We never know when an opportunity for service will come. We don’t know the chances God is placing around us to change someone’s life for the better. If we will keep our hearts and eyes open, God will reveal so many chances to bless the lives of his children. He wants to utilize us and will provide us with opportunities if we will simply look for them. Many of these moments may seem small and inconsequential; however, we should never pass them up or dismiss them. If you suddenly think of something kind to do, do it. Without hesitation! We never know what a small act of kindness or service will do.

Follow Your Passion

You will be most effective by serving in a field you feel passionate about. Our passion will drive us when things get tough. It will give us the courage to face detractors. It will help us spread the desire to serve to others. Find a cause you are passionate about. It can be related to something that has touched your life or a cause that needs your specific skill sets or talents. Don’t know what sorts of service or causes you are passionate about? Begin doing research on what is available in your community. Also, spend some time thinking about what talents you have that could be used to help others.

Understand Your Tithing Donation Slip

Monetary donations are always needed in times of disaster and peace. Contributions make a huge difference and often allow those in charge of service give exactly what you need. One of the most common ways Latter-day Saints donate to humanitarian organizations. It’s important that you understand exactly where your money is going on when you fill out your tithing slip. Below is a quick and easy guide. Talk to your ecclesiastical leader for more in-depth information!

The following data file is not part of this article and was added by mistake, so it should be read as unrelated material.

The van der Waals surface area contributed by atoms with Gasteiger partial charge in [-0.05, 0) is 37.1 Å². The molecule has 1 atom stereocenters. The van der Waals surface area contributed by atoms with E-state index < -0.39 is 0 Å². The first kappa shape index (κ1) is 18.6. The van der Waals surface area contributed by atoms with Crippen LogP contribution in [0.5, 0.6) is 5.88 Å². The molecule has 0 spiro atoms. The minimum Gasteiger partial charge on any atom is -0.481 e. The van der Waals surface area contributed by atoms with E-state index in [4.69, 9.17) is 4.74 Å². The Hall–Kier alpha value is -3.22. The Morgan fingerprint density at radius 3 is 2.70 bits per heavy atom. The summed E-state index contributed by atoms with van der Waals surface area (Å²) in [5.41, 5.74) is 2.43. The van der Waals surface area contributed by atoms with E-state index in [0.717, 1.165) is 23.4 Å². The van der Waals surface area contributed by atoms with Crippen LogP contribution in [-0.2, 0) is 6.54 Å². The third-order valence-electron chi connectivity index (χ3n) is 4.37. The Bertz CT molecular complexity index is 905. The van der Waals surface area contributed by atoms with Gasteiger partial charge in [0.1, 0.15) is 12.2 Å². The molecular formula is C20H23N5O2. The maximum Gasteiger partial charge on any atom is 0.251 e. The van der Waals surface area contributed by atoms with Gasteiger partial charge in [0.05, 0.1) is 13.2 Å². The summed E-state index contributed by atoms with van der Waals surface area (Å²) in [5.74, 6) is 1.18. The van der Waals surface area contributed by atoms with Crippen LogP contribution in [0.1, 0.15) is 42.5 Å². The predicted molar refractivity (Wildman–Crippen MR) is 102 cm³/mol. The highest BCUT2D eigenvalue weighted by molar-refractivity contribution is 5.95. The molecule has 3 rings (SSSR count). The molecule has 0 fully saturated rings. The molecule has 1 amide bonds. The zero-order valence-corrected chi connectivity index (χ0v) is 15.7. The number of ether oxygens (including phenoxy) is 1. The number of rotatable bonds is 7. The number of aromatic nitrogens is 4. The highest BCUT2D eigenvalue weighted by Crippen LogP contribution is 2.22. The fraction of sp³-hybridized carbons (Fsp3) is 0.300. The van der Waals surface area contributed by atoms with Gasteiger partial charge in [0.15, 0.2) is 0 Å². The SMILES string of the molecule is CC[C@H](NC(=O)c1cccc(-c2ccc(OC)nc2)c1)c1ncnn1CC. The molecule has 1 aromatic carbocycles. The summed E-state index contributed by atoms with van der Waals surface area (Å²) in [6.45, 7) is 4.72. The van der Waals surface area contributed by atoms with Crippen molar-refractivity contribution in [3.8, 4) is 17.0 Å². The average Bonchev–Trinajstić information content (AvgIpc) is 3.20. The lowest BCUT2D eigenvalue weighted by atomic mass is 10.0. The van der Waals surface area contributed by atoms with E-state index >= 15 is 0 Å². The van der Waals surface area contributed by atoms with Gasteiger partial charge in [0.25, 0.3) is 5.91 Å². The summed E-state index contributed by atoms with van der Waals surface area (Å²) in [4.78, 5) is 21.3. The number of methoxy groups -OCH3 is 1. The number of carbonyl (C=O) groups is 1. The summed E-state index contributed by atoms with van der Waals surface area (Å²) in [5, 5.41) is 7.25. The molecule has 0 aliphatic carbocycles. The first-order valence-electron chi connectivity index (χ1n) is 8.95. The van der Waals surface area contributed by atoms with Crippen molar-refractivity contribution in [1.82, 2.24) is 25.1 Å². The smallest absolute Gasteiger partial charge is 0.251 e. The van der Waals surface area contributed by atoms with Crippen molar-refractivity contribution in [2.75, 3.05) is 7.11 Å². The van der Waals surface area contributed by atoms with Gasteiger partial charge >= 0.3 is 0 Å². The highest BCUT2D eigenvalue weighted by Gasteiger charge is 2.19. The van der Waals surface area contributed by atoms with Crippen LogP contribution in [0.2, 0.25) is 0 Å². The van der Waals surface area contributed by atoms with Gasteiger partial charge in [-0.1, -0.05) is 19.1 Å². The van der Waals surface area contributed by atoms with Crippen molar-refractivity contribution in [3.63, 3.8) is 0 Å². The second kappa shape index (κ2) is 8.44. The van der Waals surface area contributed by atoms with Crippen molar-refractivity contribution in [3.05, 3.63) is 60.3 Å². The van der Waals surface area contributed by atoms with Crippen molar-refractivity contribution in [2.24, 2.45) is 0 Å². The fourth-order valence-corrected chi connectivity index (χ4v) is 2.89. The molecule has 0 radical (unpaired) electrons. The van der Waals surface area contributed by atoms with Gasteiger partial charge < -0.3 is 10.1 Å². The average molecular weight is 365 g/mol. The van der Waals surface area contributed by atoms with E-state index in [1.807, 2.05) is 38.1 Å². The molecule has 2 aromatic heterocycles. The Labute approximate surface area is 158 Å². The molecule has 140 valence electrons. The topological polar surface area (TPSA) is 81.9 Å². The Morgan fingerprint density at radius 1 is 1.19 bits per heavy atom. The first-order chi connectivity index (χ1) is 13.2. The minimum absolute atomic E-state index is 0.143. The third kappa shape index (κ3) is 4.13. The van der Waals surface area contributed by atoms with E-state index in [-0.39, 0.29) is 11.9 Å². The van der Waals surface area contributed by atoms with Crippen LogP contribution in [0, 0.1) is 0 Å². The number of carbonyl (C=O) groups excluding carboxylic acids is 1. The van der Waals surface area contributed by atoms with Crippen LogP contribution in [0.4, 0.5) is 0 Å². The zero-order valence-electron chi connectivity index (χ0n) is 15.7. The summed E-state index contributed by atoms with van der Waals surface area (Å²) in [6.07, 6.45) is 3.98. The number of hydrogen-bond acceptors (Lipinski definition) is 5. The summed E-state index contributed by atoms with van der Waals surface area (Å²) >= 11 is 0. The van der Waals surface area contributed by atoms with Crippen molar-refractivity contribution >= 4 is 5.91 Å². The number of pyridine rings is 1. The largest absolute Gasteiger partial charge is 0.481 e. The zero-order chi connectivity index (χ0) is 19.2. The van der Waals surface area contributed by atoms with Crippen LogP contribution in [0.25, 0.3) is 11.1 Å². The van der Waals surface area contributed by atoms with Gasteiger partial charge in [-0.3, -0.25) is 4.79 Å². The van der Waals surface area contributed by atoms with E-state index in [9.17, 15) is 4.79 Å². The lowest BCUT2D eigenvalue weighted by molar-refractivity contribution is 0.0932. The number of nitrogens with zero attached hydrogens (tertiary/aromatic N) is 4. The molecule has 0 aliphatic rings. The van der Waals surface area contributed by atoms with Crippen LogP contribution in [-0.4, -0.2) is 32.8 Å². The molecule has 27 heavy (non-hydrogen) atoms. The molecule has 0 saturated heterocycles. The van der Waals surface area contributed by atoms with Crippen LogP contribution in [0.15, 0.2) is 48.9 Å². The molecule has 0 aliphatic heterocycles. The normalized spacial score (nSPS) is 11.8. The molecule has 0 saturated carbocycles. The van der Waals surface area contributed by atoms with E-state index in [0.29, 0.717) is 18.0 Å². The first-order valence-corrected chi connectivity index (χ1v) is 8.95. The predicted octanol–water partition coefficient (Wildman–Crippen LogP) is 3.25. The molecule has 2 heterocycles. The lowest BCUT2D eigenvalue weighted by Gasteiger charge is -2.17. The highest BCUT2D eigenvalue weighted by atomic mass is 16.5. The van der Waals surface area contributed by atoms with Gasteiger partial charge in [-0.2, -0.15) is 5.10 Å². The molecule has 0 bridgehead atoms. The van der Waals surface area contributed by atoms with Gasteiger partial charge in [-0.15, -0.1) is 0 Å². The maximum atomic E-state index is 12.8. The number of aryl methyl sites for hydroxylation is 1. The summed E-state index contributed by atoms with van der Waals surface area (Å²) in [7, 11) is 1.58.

• TITHING. Tithing funds are generally used for the general needs of the church, including funding chapels, seminary buildings, education programs, the missionary program and LDS temples. Some funds are allocated to welfare programs.
  • FAST OFFERINGS. Your fast offerings go to local LDS congregations and families in need. Your bishop and Relief Society president use the funds to help families in your ward and stake. Each ward, based on needs, is allocated a certain budget from collected fast offerings in the stake.
  • HUMANITARIAN AID. When disaster strike, humanitarian aid funds are used to purchase supplies and food based on government feedback and local leaders. It is then shipped from LDS storehouses around the world. The Church is also involved in numerous humanitarian efforts around the world, including newborn care, clean water efforts, and wheelchairs.
  • PERPETUAL EDUCATION FUND. Donations to the Perpetual Education Fund are given to organizations outside of the United States that support people acquiring professional, technical, or vocational education. Loans are given at minimal interest and participants learn how to pay back the loan quickly and effectively.

Many times, you can write on a physical tithing slip where you’d like the money to go and your ward clerks can help direct the money to the proper place.

 

We may not always feel confident in serving others . We may not believe we make much of an impact on societies and nations. Figuring out how to best serve those in need can seem overwhelming and daunting. However, with a little bit of faith and diligence, we can do much to change the world.

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About Aleah Ingram

Aleah Ingram
Aleah is a graduate of Southern Virginia University, where she studied English, Creative Writing, and Dance. She now works full time as a social media manager, writer, and editor. Aleah served a mission in California and is addicted to organic milk, Lang Leav poetry, Gaynor Minden pointe shoes, and Bollywood movies.